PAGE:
The Dodgers are 49-44, three and a half games out of the Wild Card, but if their pitching were as bad as their offense they’d be the worst team in the majors. Paul Lo Duca (.307/.374/.438, .285 EqA) is having a good year, but when the All-Star catcher looks out at the rest of his team, he sees an offensive wasteland. At first base, Fred McGriff (.249/.318/.430, .261 EqA) was unimpressive before going on the DL. Up the middle, Alex Cora (.240/.281/.319, .213 EqA) and Cesar Izturis (.255/.290/.302, .210 EqA), who have gotten most of the playing time, are a combined black hole. Third baseman Adrian Beltre (.225/.286/.356, .227 EqA) has seen his star come crashing to earth after having once been one of the hottest prospects in the game.
In the outfield, Shawn Green (.255/.317/.429, .262 EqA) is underachieving, and none of the combination of Mike Kinkade, Dave Roberts, Jolbert Cabrera, Chad Hermansen and Wilkin Ruan has been exceptional. Brian Jordan (.299/.372/.420, .282 EqA) had been the best of the bunch, but a severe injury means his season and Dodger career are over. Faced with the option of buying or selling for the stretch run, the Dodgers made their move, trading for Jeromy Burnitz and plucking Rickey Henderson from Newark.
While Chris Kahrl will offer a thorough take on Burnitz in Transaction Analysis, this is Rickey time. Henderson’s .377 EqA was leading the Atlantic League. Sure, we’re talking about an independent circuit, but the Atlantic League still plays just below the quality of Double-A, meaning that .377 EqA translates into a still-solid 284 in the majors; only one Dodger–Lo Duca (.285)–can top that.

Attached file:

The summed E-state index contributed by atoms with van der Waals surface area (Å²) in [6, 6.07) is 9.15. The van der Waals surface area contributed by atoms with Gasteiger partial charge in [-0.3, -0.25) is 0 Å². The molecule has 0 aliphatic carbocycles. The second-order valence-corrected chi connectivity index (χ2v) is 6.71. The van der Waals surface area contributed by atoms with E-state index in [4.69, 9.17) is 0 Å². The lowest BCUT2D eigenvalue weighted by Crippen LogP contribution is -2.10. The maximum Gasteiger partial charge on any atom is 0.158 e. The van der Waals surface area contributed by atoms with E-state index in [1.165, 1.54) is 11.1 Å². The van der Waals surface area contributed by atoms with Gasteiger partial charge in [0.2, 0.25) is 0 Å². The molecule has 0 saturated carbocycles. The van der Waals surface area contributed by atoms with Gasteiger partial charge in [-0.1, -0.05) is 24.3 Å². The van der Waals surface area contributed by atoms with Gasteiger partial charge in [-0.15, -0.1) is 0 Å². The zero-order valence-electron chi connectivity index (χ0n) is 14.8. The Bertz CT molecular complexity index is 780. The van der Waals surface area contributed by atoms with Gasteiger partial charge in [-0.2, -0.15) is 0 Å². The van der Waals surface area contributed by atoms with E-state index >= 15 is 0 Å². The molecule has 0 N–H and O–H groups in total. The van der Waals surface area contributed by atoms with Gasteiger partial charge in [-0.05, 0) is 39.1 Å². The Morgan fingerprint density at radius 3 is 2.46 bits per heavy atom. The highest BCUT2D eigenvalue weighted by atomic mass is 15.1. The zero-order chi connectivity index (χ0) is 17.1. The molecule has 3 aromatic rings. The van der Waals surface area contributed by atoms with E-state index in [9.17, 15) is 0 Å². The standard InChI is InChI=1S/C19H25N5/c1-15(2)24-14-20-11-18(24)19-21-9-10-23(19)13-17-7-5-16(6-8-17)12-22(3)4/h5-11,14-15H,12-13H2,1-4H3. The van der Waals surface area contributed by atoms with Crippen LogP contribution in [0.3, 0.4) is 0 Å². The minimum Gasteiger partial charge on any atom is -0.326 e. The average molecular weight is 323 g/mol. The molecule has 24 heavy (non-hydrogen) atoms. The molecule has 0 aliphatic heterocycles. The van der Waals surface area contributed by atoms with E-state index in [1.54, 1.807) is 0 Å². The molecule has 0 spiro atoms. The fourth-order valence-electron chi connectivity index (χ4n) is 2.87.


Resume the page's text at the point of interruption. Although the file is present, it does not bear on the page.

A full translation for Henderson shows that his performance is virtually identical to his translated Boston line from 2002, and when you put those two together, they look an awful lot like 2001:
AB H 2B 3B HR BB SO R RBI SB CS AVG OBP SLG EqA EqR 2001 SDG 390 94 17 3 9 80 76 75 46 26 7 .241 .373 .369 .265 55 2002 BOS 181 44 7 1 6 39 41 43 18 8 2 .243 .386 .392 .275 28 2003 NWK 176 44 12 1 6 38 26 36 22 5 3 .250 .387 .432 .279 28
The only place where Henderson’s lost a step is on the basepaths. He may never get to 1,500 steals (he’s at 1,403 right now), but the Dodgers don’t need him to. They don’t have time to worry about stealing bases, because they’re never on base. Only the pitiful Tigers (.290) have a team OBP lower than LA’s .304. (The Dodgers’ .239 EqA is ‘topped’ only by the Tigers’ .225.)
More to the point, the Dodgers are dead last in the majors in walks. That’s where Henderson comes in. He’s lost his power, he’s lost his speed and he can’t hit for average anymore, but as befits this old man, he can still walk. Even if you take into account the pitchers’ paradise that is Dodger Stadium, Henderson’s Newark line still translates to .227/.368/.390. Among Dodger regulars, only Lo Duca and the injured Jordan can top that .368 OBP. The name of the game is getting on base. As long as Rickey can do that, he belongs in the majors.
So is Henderson going to save the Dodgers? Let’s not get ahead of ourselves: as impressive as his translated .284 EqA is, it’s middle of the pack for corner outfielders–only because the Dodgers are so awful does he look anything like a savior. And with Green entrenched in right and Burnitz (.274/.344/.581) now starting in left, Henderson isn’t even going to be a regular. Most likely, he’ll start for Burnitz against some lefties, and come up in the late innings to pinch-hit and get on base, which is what he does best.
In 1993 Blue Jays GM Pat Gillick got Henderson for the stretch drive; he hit .215, but with a .356 OBP. Columnist Thomas Boswell wrote that Gillick, to get another piece of that ’93 team, signed Dave Stewart, “not because he was still great but because he was still Stewart.” Rickey isn’t the greatest anymore, but he’s still Rickey, and he still knows how to get on base. And with the Dodgers, you can bet he’ll do just that.